Rides That Way by Susan Ketchen

Sylvia is galloping through life as only a fourteen year old can do. At school there are friends, bullies and worse. Dinner with her parents is like sidling through a field of land mines. And all of a sudden she’s Keeper of the Secrets: her own, her grandpa’s and her riding coach’s.

Then there’s the whole hormone thing. Those mysterious entities that surge through a teen’s body making them emotional and affecting their bodies in very noticeable ways. Only Sylvia isn’t having that problem. She has Turner Syndrome, which means she’ll always be short and have to wear kids’ clothes the rest of her life because her body will never develop. Unless she wears estrogen patches and she’s not sure about that.

In fact, the only thing Sylvia’s sure about is that she loves hanging out in the barn, lucid dreaming and doing the forbidden – galloping her horse, Brooklyn. Well, Logan Losino, the cute guy at school, is pretty distracting too.

Rides That Way is funny, warm and perceptive. An unpredictable plot keeps the reader turning pages as Sylvia struggles to come to terms with being a teen and having Turner Syndrome. No matter what, she’s determined to be her true self and find acceptance on her own terms.

Rides That Way is the fourth book in Susan Ketchen’s Born That Way series. Each book delves into the life of Sylvia as she navigates the challenges that relationships with people and animals present. And, although the books are stand-alone reads, once you’ve sampled one, you’ll be eager to explore more of Sylvia’s world.

Although typically classed as young adult novels, Ketchen’s characters generate fan mail from readers age 12 to 82 creating their own niche as family fiction. Gently poking fun at the quirky thoughts and actions of people at every age is one of the things Ketchen does best.

Ketchen, a former marriage and family counsellor, lives in Courtenay, BC on a riverside farm along with her husband, two cats, a multi-trick pony and a flock of geriatric chickens.

For more information visit www.susanketchen.ca.

       Ketchen will be signing books at Laughing Oyster Bookshop in downtown Courtenay on Saturday, September 30 from 1:00 – 3:00 pm.

Ketchen and her horse, Lolli, who knows more tricks than most dogs.

 

Station Eleven by Emily St. John Mandel

This is one of those pick it up and can’t put it down books. Station Eleven is engaging, compelling and eerily plausible.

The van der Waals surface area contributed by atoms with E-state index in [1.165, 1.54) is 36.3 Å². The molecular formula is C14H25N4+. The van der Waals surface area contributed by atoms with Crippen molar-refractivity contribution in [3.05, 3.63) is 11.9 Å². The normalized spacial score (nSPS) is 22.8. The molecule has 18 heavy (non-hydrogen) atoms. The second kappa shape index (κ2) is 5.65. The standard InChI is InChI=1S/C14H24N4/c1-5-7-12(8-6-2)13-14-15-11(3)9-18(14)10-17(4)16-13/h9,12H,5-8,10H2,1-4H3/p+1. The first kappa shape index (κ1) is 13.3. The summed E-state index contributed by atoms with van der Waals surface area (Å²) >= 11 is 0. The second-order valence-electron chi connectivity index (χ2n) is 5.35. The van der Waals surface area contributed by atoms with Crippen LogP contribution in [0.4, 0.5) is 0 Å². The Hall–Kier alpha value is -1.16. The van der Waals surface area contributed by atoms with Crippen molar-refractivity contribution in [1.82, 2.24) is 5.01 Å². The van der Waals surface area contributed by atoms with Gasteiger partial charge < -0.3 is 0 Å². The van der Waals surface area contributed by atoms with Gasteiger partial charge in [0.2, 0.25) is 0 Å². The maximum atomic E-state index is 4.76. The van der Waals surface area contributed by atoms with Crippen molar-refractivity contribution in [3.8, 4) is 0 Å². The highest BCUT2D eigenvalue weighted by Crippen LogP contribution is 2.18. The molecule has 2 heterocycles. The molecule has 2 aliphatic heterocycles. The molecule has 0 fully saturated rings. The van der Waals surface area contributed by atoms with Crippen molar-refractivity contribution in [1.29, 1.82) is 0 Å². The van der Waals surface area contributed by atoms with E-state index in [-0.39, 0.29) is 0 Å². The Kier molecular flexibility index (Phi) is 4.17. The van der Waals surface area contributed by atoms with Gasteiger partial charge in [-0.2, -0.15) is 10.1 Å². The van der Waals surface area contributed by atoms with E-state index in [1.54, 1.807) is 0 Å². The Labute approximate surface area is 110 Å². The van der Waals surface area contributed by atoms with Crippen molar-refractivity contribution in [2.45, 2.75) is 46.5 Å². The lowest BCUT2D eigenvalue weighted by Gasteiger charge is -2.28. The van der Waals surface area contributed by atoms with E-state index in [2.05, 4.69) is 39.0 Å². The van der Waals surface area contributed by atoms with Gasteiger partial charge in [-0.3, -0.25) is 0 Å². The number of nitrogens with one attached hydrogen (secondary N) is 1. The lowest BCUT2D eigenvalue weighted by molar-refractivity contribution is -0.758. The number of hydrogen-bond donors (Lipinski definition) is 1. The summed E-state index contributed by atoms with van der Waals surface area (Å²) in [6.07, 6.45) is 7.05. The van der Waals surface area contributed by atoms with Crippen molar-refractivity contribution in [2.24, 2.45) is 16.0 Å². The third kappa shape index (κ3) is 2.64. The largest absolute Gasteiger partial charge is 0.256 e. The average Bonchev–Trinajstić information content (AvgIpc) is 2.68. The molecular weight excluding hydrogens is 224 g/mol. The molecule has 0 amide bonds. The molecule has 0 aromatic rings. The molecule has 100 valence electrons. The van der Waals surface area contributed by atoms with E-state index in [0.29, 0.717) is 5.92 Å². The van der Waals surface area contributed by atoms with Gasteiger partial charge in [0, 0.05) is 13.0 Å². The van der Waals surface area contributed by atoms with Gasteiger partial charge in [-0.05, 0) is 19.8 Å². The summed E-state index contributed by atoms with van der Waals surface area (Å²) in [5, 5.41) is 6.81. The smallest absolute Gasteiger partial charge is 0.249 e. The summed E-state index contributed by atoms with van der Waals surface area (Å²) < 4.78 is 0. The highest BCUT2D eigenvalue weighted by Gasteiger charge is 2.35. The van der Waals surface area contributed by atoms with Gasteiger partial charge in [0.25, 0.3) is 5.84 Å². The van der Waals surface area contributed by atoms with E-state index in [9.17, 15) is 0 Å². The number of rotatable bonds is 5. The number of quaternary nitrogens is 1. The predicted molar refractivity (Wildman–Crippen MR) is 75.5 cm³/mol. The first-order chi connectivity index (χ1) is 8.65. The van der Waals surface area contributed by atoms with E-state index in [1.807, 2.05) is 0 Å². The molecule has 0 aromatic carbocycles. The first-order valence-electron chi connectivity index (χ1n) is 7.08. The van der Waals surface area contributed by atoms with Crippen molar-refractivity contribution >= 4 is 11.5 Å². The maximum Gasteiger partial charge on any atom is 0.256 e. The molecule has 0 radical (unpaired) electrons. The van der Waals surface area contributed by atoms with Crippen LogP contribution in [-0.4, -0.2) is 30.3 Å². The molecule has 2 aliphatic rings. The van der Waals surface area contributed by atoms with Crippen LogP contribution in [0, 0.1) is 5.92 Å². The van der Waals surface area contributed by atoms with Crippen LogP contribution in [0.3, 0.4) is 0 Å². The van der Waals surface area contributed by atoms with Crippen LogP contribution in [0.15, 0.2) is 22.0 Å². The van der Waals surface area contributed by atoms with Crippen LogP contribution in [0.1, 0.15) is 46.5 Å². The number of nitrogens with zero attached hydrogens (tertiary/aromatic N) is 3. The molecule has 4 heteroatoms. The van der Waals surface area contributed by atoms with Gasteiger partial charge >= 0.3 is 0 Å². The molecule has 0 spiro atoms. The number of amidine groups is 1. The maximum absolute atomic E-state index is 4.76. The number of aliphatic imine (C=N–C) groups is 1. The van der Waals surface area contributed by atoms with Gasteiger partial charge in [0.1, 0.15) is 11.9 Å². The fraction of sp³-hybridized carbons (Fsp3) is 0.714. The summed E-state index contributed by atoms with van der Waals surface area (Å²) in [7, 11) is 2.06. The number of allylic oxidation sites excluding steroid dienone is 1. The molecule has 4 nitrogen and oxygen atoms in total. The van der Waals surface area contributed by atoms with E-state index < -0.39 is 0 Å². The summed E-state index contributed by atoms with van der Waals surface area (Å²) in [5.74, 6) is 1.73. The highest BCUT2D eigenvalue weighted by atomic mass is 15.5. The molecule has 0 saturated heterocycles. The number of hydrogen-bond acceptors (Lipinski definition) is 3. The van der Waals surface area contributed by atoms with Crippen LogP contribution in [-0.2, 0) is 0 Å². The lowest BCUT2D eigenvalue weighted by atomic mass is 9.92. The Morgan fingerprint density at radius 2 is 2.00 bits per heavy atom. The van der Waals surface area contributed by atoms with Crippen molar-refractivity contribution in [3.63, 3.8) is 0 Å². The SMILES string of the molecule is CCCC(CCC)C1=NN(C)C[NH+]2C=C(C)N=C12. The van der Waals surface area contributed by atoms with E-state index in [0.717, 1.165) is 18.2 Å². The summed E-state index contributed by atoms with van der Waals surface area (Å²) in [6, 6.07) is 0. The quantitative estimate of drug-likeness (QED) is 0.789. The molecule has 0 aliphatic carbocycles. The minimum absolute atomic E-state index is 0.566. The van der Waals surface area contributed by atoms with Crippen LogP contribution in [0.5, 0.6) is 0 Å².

The novel, released in Sept. 2014, is written by Emily St. John Mandel who was born and raised on the west coast of Canada and now resides in New York City. For part of her youth, she was homeschooled on Denman Island which is currently home to about 1,000.

But don’t just take my word about the book. Station Eleven has received rave reviews, appeared on the New York Times Bestseller list, been written about in The New Yorker and was shortlisted for the 2014 National Book Awards.

Published by Harper Avenue  ISBN 978-1-44343-486-7
Published by Harper Avenue
ISBN 978-1-44343-486-7

The book is in its sixteenth printing and Mandel has tour dates booked in the USA, United Kingdom, France and beyond into the spring of 2016.

The story takes place sometime in the future after a catastrophic pandemic wipes out huge segments of the population and destroys life as we know it. That means no internet, television, airplanes, automobiles or even grocery stores. Who survives and what must they do in order to do so?

In Station Eleven, Mandel develops a cast of characters, most notably a Shakespearian/music troupe, who travel throughout the Great Lakes region. They search empty homes for canned goods, camp out in Walmart’s and airport terminals and do their best to avoid religious fanatics and families who have gone feral.

The writing is a seamless exploration of personalities and relationships, alliances and confrontations. Mandel takes the reader on an epic journey from past to present to portray a vision of endurance, friendship and compassion.

In my former position as arts writer for the Comox Valley Record, I interviewed Mandel and reviewed her first two novels, Last Night in Montreal and The Singer’s Gun. Those books were good but Station Eleven is excellent.

And although I usually shy away from books that even hint at dystopian science fiction, Mandel’s masterful and genre defying writing found me eagerly picking up Station Eleven each evening and sorry to reach the end.

A few words from Emily: